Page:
The Salvation Army affirms that marriage is the voluntary and loving union for life of one man and one woman to the exclusion of all others, this union being established by an authorised ceremony.
'Voluntary' indicates that the parties freely choose (or, in some cultures, agree) to enter into the marriage. 'For life' indicates that The Salvation Army does not support the idea of trial or temporary marriage, or of cohabitation by unmarried couples where sexual intimacy is involved. 'One man and one woman' means that marriage is possible only between members of opposite sex and 'to the exclusion of all others' stresses the fidelity inherent in the marriage bond.
The exclusive nature of marriage leaves no room for sexual infidelity. In sexual intercourse spouses express to one another profound feelings of love, mutual respect, inter-dependence and belonging. The assurance of each other's total loyalty leads to the proper growth of the union.
The Salvation Army is firmly convinced that the support and encouragement of the institution of marriage is vitally important to the maintenance of secure family life, and that this, in turn, is crucial to stability in society as a whole.
The Salvation Army asserts that God's standard concerning marriage is revealed in Scripture. By its nature, marriage rests on a relationship of love, and reflection of God's love for the human race. The permanence of the marriage bond provides for security and the development of mutual trust, and is referred to in Scripture as a 'one flesh' relationship (Genesis 2:24) which Jesus affirmed: 'What God has joined together let man not separate' (Matthew 19:6).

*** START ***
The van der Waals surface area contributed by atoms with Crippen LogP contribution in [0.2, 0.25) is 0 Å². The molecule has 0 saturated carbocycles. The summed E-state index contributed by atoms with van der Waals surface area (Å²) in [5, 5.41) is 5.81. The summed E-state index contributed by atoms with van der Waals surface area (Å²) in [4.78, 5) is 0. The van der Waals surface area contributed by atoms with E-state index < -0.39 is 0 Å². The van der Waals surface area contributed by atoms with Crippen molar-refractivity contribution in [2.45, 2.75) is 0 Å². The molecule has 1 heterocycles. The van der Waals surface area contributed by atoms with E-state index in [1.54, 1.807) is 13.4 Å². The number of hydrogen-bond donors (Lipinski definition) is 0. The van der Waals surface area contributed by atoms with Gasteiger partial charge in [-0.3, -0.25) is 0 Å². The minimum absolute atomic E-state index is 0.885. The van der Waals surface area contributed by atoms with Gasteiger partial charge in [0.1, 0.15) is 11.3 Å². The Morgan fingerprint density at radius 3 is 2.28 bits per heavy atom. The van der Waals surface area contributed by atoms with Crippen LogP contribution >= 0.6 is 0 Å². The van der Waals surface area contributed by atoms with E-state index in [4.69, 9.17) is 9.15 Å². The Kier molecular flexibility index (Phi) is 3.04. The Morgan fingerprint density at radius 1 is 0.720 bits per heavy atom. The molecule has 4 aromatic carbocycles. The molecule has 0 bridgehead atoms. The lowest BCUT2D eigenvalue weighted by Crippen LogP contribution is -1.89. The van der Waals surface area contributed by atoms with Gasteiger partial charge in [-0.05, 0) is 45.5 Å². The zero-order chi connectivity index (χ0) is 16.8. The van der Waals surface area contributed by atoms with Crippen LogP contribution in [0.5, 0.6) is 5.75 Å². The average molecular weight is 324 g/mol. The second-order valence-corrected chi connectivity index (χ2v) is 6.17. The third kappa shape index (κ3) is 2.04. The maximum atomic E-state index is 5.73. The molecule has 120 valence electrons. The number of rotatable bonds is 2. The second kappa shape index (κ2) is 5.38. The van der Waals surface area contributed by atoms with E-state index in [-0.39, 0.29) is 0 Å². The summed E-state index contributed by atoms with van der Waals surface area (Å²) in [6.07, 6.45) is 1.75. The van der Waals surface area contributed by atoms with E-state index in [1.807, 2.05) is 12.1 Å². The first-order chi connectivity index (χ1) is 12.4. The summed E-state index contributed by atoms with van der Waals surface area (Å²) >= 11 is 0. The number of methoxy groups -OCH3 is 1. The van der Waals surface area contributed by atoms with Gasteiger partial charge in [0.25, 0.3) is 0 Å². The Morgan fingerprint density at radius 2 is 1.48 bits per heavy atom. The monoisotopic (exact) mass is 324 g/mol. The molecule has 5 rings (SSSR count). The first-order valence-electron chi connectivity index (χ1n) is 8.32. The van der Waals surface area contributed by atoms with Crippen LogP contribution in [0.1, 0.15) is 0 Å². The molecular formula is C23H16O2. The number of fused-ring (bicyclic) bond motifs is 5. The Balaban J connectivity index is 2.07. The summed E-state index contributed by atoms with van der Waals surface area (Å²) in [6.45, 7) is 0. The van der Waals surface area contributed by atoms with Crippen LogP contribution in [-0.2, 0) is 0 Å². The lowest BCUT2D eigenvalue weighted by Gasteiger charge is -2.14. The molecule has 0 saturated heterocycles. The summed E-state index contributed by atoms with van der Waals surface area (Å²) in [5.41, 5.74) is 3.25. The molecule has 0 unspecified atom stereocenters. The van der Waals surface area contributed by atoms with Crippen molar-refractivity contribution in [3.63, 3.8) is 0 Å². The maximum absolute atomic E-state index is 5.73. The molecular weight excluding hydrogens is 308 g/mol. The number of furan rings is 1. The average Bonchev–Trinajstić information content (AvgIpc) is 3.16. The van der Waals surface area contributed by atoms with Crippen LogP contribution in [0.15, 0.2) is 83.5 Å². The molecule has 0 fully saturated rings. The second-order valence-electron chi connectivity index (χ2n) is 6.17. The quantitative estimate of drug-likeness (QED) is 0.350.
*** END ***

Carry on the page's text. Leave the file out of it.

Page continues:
Marriage is a unique reflection of God’s love for all humankind. The relationship of husband and wife reflects both the image of God and the self-giving love between Christ and His Church (Ephesians 5:21-33).
Marriage, however, is affected by human fallibility and sinfulness. For this reason, marriage must be cared for and nurtured and pastoral support provided. If a couple separate, skilled, supportive pastoral guidance may help them to come to an agreement to reunite and work on their issues more positively. In other situations, the relationship may be finished; there can be no further salvaging of it. But God does not abandon His own at this time when they are most in need of healing and reaffirmation. Nor must the Church. Pastoral and community support are crucial for the recently divorced, and for previously married people preparing for remarriage and for the children of divorced parents.
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